In the case of your 24 watt TV, if it draws 24 watts, @ 12V that's 2 amps. (At 120V it is only drawing .2 amps) At 4 hours per day you will use 8 amp/hrs. Of course that doesn't include the loss created by the inverter, but unless you are using a huge inverter it won't be more than 5%-10%.


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tenbear

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Posted: 03/08/12 03:02pm Link  |  Print  |  Notify Moderator

The 24 watt TV will draw about 2 amps at 12 volts plus a little bit since the inverter is not 100% efficient, maybe 2.2 amps . Multiply that result by the number of hours you will use the TV and that will be the ampere hours.

If your TV is a 12v TV that uses an adapter to run off 120v you could run the TV directly off the battery and not have the inefficient inverter producing heat and wasting power.


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Sailingnuts

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Posted: 03/08/12 03:02pm Link  |  Print  |  Notify Moderator

Responding to the OP.
24Watts @120VAC = 0.2Amps

If you want to use your inverter being fed by a 12VDC to produce the same amount of Watts, then you will need 10 times more Amps or 2Amps.

For every Amp consumed using 120VAC you will need 10 times more when using 12VDC.

So if you have a battery that is rated at 100ah and assuming you will use it to 50% discharge then you can use your TV on for 25 hours straight (50ah/2Amp=25hs).

I hope it helps.


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2oldman

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Posted: 03/08/12 04:13pm Link  |  Print  |  Notify Moderator

ZZSPIRAL1 wrote:

What am I missing?
Source two is for a 24v nominal system. Yours is 12v.

Sailingnuts has it right. And again, there in no such thing as "amps per hour".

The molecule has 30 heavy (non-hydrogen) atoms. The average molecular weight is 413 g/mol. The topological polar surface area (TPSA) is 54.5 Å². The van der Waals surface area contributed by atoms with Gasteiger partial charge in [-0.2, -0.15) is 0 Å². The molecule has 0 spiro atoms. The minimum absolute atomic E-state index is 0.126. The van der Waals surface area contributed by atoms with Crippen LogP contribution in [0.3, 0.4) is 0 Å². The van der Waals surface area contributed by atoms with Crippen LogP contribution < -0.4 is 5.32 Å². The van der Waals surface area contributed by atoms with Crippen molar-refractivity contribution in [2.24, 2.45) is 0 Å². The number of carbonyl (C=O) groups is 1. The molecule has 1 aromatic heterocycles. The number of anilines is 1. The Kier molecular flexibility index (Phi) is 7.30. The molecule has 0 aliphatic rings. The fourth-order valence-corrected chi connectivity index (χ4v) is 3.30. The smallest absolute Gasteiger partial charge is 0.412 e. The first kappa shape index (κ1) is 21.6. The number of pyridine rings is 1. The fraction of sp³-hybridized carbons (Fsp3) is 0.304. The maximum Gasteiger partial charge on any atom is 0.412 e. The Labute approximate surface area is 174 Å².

wgriswold

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Posted: 03/08/12 04:14pm Link  |  Print  |  Notify Moderator

ZZSPIRAL1 wrote:


Unless I'm mistaken:

The first source suggests that a 24 watt TV requires about 2.4 amps per hour (24 watts divided by 10 amps = 2.4 amps per hour).


Assumming the TV is 120 volts, the second source of information suggests that a 24 watt TV will require about 12.4 amps per hour (120V TV divided by 12V Battery = 10). (2.4 amps per hour times 10 is 12.4 amps per hour).

What am I missing?


As I read the two examples the first is using a 12V battery system to make its calculations and the second is using a 24V DC system to supply the inverter.

Everything starts with the TV at 24 watts. That requires 0.2 AC amps. The 12V DC system must supply about 10 times that or about 2 amps. The 24V DC system must supply about 5 times that or 1 amp.

I suspect that you have a 12V DC system so the first example is correct. The confusion comes from mixing the DC voltages.


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LarryJM

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Posted: 03/08/12 04:23pm Link  |  Print  |  Notify Moderator

NORM WADDELL wrote:



there is no such thing as 'Amperes per hour'

An Ampere is a given quantity of electrons per second
so, an Ampere per hour would be electrons per second per hour,
which is a measure of acceleration......

Now that this is solved (?), others will solve the problem.


Not totally correct since all electric bills are charges is KWH which is basically amps time time over a certain period which is generally an hour. Thus they charge you for the amps used per hour averaged out.


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wgriswold

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Posted: 03/08/12 04:45pm Link  |  Print  |  Notify Moderator

LarryJM wrote:



Not totally correct since all electric bills are charges is KWH which is basically amps time time over a certain period which is generally an hour. Thus they charge you for the amps used per hour averaged out.


Here is how I understand it. KWH is a measure of energy and the total on your energy bill is the total energy used over the billing period.
Amp-hr is also a measure of energy and is used to measure energy consumption in our 12V systems. They are not directly comparable because of he different voltages involved but both are a measure of energy.

I think you are saying that if the amps over any time period (say 30 days) were averaged and then that average was multiplied by that time period we would have the total of energy (Amp-days, which would be proportional to KWH) used in that time period. Does that make sense?

It is interesting how different people approach the same subject. I always enjoy these conversations because it makes me rethink my way of thinking.

On the other hand, maybe I am just wrong.